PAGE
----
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Publisher's Summary

Art as Experience evolved from John Dewey's Willam James Lectures, delivered at Harvard University from February to May 1931.

In his Introduction, Abraham Kaplan places Dewey's philosophy of art within the context of his pragmatism. Kaplan demonstrates in Dewey's esthetic theory his traditional "movement from a dualism to a monism" and discusses whether Dewey's viewpoint is that of the artist, the respondent, or the critic.

The book is published by Southern Illinois University Press.

©1987, 2008 Board of Trustees, Southern Illinois University (P)2014 Redwood Audiobooks

What listeners say about Art as Experience

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  • Overall
    4 out of 5 stars
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    4 out of 5 stars
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    4 out of 5 stars

Dense, but enlightening!

Dewey is not for the faint of heart. There are deep insights on every page. This is a very difficult read, but worthwhile.

3 people found this helpful

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  • LH
  • 11-20-20

Your life can be a work of art

This book can positively change your life, because it shows you that your life can be a work of art, and inspires you, and gives you the tools for creating that work. Dewey argues that art is not something that hangs in a museum, but is rather an experience rooted in the active exercise of living a significant and whole-hearted life. Therefore this theory of art is applicable to living your life.

You can read this book when you are feeling down, and it can give you energy and hope. You can read this book when you are confused, and it can show you a path to follow. Although the only reality acknowledged in this work is a natural and not a supernatural one, this book is like a Bible to me, because it brings me solace during times of tribulation, and helps me to see the deepest meaning of my own life. If, when reading it, you compare what it says to your situation and to your prospects, then perhaps you can take as much encouragement and assistance from it as I have. Good luck.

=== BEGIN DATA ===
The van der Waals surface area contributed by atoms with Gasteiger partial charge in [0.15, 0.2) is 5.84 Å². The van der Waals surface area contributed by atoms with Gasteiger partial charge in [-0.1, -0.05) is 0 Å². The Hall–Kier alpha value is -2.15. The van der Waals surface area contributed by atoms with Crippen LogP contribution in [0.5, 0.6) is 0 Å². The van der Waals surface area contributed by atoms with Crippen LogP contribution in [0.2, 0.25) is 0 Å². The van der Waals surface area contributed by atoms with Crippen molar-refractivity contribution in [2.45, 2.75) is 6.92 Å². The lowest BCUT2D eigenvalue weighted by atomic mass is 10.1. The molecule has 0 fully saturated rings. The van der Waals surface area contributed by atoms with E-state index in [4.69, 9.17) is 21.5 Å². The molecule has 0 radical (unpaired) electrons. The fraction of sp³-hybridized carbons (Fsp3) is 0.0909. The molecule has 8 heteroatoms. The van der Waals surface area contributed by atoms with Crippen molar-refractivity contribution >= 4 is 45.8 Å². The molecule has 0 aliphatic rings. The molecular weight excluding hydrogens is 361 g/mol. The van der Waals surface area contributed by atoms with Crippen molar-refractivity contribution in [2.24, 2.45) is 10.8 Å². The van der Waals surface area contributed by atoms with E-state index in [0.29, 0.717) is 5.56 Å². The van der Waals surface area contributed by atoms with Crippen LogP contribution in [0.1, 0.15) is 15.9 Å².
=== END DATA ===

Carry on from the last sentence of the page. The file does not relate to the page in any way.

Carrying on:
1 person found this helpful

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Computer voice

Not a reading by a human being. Incredibly hard to read and follow along because of narration.

Great book, bad narration

1 person found this helpful

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Didactic but full of wisdom.

This is a profound voice but it comes from another era. It's of wisdom but sounds like a junior high school Civics lecture at times. but to anyone who's willing to stick it out, it truly pays off.

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  • Martin Lang
  • 10-28-18

Good piece of aesthetic theory, poor audio book

Audible has divided this audio book into chapters that do not correspond with the book chapters, making it difficult to go back and re-listen (for study purposes, for example).

There were some issues with skipping, or pausing that was annoying.

The narrator was fair...a little monotonous and uninspiring.

I was left in no doubt that I would never listen to this audio book again (although I might read the book) so I returned it.